Fortunately for us, Huggins has harnessed his artistic talent to capture his memories, whether of real or imagined events. They display very good draftsmanship and use of color, and they are pleasurable to look at. It almost amounts to a perfect painterly representation of the entire “Area 51” mythos that has been such a familiar trope since the middle of the last century.

In 2009 Farah Yurdozu published a coffee-table book about Huggins under the title Love in an Alien Purgatory that reproduced many of his paintings—it’s available at Amazon for a reasonable sum.

Huggins is the subject of a forthcoming documentary by Brad Abrahams called Love and Saucers, which looks very interesting.
 

First Meeting
 

Our Son
 
More after the jump…

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Posted by Martin Schneider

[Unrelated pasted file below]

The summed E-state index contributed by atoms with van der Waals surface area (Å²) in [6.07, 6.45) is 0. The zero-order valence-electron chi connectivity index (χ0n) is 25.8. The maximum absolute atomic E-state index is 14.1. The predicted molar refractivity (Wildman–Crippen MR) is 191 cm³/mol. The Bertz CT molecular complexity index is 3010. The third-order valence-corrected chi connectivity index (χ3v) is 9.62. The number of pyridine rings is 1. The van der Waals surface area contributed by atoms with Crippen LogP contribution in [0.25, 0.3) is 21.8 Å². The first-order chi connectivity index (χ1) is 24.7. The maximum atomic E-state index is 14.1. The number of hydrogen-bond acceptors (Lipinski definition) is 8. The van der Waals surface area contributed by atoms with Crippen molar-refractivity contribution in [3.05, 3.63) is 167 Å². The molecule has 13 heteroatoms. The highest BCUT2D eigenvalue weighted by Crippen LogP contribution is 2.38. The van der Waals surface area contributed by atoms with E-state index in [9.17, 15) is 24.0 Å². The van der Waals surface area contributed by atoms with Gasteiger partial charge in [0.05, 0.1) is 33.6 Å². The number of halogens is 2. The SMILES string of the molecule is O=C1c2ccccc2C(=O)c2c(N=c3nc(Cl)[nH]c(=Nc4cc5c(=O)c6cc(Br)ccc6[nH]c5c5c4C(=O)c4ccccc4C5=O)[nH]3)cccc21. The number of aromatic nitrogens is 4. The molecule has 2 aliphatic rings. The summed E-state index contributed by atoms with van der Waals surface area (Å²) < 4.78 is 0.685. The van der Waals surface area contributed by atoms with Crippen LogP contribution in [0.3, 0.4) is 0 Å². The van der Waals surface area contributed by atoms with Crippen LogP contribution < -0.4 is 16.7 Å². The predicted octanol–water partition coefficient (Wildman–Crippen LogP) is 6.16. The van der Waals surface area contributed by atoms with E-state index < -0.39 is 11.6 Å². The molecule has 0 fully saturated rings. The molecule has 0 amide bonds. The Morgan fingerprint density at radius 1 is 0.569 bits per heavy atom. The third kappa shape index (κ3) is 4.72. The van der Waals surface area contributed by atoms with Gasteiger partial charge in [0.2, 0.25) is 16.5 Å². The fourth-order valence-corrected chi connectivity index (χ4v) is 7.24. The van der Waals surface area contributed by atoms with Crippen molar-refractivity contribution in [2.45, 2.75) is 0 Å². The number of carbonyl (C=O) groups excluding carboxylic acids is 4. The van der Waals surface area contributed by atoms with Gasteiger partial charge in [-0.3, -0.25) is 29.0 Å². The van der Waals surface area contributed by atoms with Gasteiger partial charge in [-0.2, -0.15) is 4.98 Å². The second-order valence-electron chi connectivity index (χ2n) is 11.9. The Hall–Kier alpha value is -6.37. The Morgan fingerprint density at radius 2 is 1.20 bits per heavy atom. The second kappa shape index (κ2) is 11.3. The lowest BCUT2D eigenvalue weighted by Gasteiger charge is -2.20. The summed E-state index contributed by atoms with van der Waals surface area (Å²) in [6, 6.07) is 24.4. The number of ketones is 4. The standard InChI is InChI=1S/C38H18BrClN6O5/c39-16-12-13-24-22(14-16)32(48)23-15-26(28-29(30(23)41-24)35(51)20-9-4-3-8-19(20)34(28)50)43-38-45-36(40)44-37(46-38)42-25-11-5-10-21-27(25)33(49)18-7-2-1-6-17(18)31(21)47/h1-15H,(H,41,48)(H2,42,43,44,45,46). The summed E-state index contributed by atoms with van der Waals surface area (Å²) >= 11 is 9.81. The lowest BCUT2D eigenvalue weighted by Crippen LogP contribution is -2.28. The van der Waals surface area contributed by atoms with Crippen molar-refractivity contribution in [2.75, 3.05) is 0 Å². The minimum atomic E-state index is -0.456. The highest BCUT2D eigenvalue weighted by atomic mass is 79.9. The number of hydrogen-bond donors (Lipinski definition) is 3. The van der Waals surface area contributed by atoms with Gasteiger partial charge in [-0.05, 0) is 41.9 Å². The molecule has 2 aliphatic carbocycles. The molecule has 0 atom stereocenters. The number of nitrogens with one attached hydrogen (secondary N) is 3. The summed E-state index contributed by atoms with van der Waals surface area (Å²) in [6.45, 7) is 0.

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05.10.2017
11:51 am
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‘Blade Runner’: The Marvel Comics adaptation
05.10.2017
11:19 am
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Never trust a critic. Most of them know fuck all.

Strange as it may seem now, Ridley Scott’s movie Blade Runner received a decidedly mixed bag of notices upon its first release in June 1982. Some newspapers scribes considered Harison Ford wooden; the voice-over cliched; the storyline way too complex; the whole damn thing butt-numbingly slow and just a tad boring. One broadsheet even described the film as “science fiction pornography,” while the LA Times called it “Blade Crawler” because it moved along so slowly.